Topics in Photographic Preservation 1989, Volume 3, Article 3 (pp. 12-21)
Mercuric iodide intensification of silver gelatin negatives produces unstable negatives which over time take on a more or less uniform lemon-yellow coloration accompanied by a loss of contrast. After having found evidence of mercury and silver iodide salts in deteriorated original negatives, the author reproduced the deterioration on modern flexible support negatives and glass plate negatives using accelerated aging techniques. A method of restoration through development produced the return of image contrast, as well as stabilizing the image. The risk of delamination of the binder layer from the glass supports was minimized by controlling the pH of the re-development bath. Measurements were taken of the swelling induced in the gelatin layer by the various procedures.
The conditions of photograph taking at the turn of the century often incited photographers to practice chemical treatments so as to correct the density of their negatives. In fact photographic plates were not very sensitive and light meters and artificial lighting were non-existent. In addition the use of printing out paper known as aristotypes, necessitated high contrast negatives.
When a negative was underexposed the photographer applied a intensification treatment. The mercuric iodide treatment provided somewhat of an advantage in that it was easy to prepare, and allowed for a progressive intensification process that could be stopped when the desired intensity was reached.
However, the image obtained in this manner was instable and prone to yellowing. In order to avoid this alteration, it was considered advisable to redevelop the photograph. Unfortunately it seems that this bath was often forgotten.
So as to better understand the mechanisms of alteration we applied the same treatments both to modern supports and to old glass plate negatives. These were analyzed so that we could develop a method for conservation treatment.
Several analytical techniques were employed to permit us to identify the residual chemical compounds present in the yellowed plates of the collection.
Energie dispersive X-ray spectra for a fragment of a deteriorated plate revealed the presence of silver, iodine and mercury. (fig. 1)
FIG. 1: JEOL JSM-35C -MICROPROBE ORTEC system 5000
MICROPROBE SCANNING ANALYSIS OF A DETERIORATED SAMPLE
These preliminary analyzes confirmed earlier intensification of these negatives with mercury iodide.
We then applied this treatment to silver gelatin negatives, in the form of either glass plates or gray scales on film. Two formulas were used : the first, known as Kirchoff's (5), is a mercuric chloride, sodium thiosulfate, potassium iodide solution. The second, recommended by the Lumière Brothers, is a mercuric iodide, sodium sulfite solution.
A uniform increase in density and a dark green coloration of the image were observed on intensified samples (fig. 2). These negatives were then artificially aged in an oven at 70°C and at different levels of relative humidity (50 % and 90 % RH).
FIG. 2: LUMIERE'S INTENSIFICATION TREATMENT
The color of the sample evolved with time from dark green to pale yellow, irrelative to the intensification formula used. (fig. 3)
FIG. 3: DENSITY LOSS OF AN INTENSIFIED SAMPLE AFTER AGEING
The density decreased progressively. (fig. 4)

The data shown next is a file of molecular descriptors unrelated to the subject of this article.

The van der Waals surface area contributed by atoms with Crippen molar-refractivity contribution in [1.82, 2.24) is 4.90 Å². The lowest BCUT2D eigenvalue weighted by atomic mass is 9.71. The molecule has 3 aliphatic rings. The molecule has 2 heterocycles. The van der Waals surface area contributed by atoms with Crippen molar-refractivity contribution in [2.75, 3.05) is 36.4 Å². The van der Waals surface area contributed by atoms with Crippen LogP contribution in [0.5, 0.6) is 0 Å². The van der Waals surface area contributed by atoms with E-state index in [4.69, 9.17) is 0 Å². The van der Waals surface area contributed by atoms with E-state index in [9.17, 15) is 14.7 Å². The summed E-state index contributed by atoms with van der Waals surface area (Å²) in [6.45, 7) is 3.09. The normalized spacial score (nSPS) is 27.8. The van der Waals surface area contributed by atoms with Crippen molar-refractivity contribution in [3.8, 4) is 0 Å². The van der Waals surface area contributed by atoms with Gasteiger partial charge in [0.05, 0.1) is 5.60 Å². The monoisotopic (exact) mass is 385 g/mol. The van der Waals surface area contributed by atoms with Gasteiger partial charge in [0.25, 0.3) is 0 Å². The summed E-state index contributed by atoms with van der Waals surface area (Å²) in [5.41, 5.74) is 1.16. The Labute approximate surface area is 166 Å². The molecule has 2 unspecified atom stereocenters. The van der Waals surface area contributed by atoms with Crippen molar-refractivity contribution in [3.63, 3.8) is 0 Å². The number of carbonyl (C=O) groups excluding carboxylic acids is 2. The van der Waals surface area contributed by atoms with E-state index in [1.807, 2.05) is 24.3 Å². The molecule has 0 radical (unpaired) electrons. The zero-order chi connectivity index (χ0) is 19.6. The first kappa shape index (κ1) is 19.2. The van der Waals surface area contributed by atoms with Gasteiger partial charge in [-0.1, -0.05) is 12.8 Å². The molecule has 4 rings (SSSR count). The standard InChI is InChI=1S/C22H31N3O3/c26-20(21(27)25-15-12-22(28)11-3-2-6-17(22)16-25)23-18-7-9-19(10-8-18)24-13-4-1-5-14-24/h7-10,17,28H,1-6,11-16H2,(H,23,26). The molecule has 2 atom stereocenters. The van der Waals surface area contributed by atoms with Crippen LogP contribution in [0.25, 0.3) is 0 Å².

FIG. 4: DENSITY LOSS (at Dmax) OF INTENSIFIED SAMPLES DURING ACCELERATED AGEING AT 90%R.H.
The rate of degradation, after artificial ageing, increases with the duration of intensification treatment. (fig. 5)
FIG. 5: DENSITY LOSS (at Dmas) AFTER ACCELERATED AGEING OF INTENSIFIED SAMPLES AS A FUNCTION OF INTENSIFICATION TREATMENT DURATION
Humidity accelerated this phenomenon. (fig. 6)
FIG. 6: DENSITY LOSS (at Dmas) OF INTENSIFIED SAMPLES AFTER ACCELERATED AGEING AT 50% AND 90% R.H., 3 DAYS
Before, during and after accelerated ageing we analyzed samples by X-Ray Diffraction Spectrometry (TABLE 1). After mercuric iodide treatment we found mercurous iodide and silver iodide on the samples (fig. 7). During accelerated ageing mercurous iodide disappeared progressively (fig. 8). After 15 days at 70°C and 90 % (percent) RH only traces of mercurous iodide remained while the amount of silver iodide was very significant (fig. 9). An identical spectrum was obtained from a deteriorating glass plate in the collection (fig. 10).
FIG. 7: XRD ANALYSIS-NEGATIVE AFTER INTENSIFICATION TREATMENT AgI, Hg2I2 (▿)
FIG. 8: XRD ANALYSIS-NEGATIVE DURING ACCELERATED AGEING AgI; Hg2I2 (▿)
FIG. 9: XRD ANALYSIS-NEGATIVE AFTER ACCELERATED AGEING AgI; Hg2I2 (▿)
FIG. 10: XRD ANALYSIS-DETERIORATED NEGATIVE FROM A COLLECTION AGl
When a negative is immersed in a intensifying solution, the silver that makes up the image is partially transformed into silver iodide which is yellow, and into a dark green mixture of mercury and mercurous iodide(1).
These compounds notably increase the density of the image. However, the mercurous iodide is not stable : it decomposes into mercury and mercuric iodide with heat and light (6). The mercuric iodide thus formed can once again react with the silver:
This cycle probably continues to renew itself until the depletion of one of the compounds:silver or mercuric iodide.
Since deterioration results from the transformation of silver into silver iodide, the image just has to be redeveloped in order to reverse the process by reduction of the silver iodide into metallic silver.
Several techniques for the conservation of these negatives have already been proposed (3). We have not tried the bleach and redevelopment method used by Mr JOHNSEN (4).